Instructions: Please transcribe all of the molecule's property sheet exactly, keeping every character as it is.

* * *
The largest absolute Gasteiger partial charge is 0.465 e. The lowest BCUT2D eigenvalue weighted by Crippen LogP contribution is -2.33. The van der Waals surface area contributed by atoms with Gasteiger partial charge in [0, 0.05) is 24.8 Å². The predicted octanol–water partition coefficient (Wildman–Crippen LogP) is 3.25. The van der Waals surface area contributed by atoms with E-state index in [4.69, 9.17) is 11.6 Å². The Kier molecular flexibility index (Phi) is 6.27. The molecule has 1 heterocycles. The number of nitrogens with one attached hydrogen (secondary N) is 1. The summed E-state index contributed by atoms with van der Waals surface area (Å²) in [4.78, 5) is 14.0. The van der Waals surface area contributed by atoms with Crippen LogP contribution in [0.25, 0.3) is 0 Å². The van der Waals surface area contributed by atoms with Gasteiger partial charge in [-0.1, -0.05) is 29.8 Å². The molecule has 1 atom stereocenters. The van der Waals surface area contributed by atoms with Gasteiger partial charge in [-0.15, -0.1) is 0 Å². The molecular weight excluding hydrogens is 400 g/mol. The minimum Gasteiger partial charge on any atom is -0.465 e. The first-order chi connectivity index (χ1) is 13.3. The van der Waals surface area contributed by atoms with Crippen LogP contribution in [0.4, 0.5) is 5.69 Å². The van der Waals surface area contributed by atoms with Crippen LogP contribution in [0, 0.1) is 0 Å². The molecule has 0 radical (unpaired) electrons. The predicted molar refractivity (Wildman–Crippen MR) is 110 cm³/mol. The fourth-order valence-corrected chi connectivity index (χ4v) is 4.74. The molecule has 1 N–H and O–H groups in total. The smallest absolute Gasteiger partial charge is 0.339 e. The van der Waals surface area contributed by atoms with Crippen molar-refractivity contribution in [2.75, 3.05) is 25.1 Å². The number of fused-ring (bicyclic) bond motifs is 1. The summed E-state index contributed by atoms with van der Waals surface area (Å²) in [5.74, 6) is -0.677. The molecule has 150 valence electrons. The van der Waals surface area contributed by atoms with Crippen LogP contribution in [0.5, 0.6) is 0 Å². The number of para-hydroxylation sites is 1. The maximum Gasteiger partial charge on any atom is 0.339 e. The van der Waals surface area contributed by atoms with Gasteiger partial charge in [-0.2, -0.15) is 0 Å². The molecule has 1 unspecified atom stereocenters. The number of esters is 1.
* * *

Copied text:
The largest absolute Gasteiger partial charge is 0.465 e. The lowest BCUT2D eigenvalue weighted by Crippen LogP contribution is -2.33. The van der Waals surface area contributed by atoms with Gasteiger partial charge in [0, 0.05) is 24.8 Å². The predicted octanol–water partition coefficient (Wildman–Crippen LogP) is 3.25. The van der Waals surface area contributed by atoms with E-state index in [4.69, 9.17) is 11.6 Å². The Kier molecular flexibility index (Phi) is 6.27. The molecule has 1 heterocycles. The number of nitrogens with one attached hydrogen (secondary N) is 1. The summed E-state index contributed by atoms with van der Waals surface area (Å²) in [4.78, 5) is 14.0. The van der Waals surface area contributed by atoms with Crippen LogP contribution in [0.25, 0.3) is 0 Å². The van der Waals surface area contributed by atoms with Gasteiger partial charge in [-0.1, -0.05) is 29.8 Å². The molecule has 1 atom stereocenters. The van der Waals surface area contributed by atoms with Gasteiger partial charge in [-0.15, -0.1) is 0 Å². The molecular weight excluding hydrogens is 400 g/mol. The minimum Gasteiger partial charge on any atom is -0.465 e. The first-order chi connectivity index (χ1) is 13.3. The van der Waals surface area contributed by atoms with Crippen LogP contribution in [0.4, 0.5) is 5.69 Å². The van der Waals surface area contributed by atoms with Crippen LogP contribution in [0, 0.1) is 0 Å². The molecule has 0 radical (unpaired) electrons. The predicted molar refractivity (Wildman–Crippen MR) is 110 cm³/mol. The fourth-order valence-corrected chi connectivity index (χ4v) is 4.74. The molecule has 1 N–H and O–H groups in total. The smallest absolute Gasteiger partial charge is 0.339 e. The van der Waals surface area contributed by atoms with Crippen molar-refractivity contribution in [2.75, 3.05) is 25.1 Å². The number of fused-ring (bicyclic) bond motifs is 1. The summed E-state index contributed by atoms with van der Waals surface area (Å²) in [5.74, 6) is -0.677. The molecule has 150 valence electrons. The van der Waals surface area contributed by atoms with Crippen LogP contribution in [0.5, 0.6) is 0 Å². The number of para-hydroxylation sites is 1. The maximum Gasteiger partial charge on any atom is 0.339 e. The van der Waals surface area contributed by atoms with Gasteiger partial charge in [-0.2, -0.15) is 0 Å². The molecule has 1 unspecified atom stereocenters. The number of esters is 1.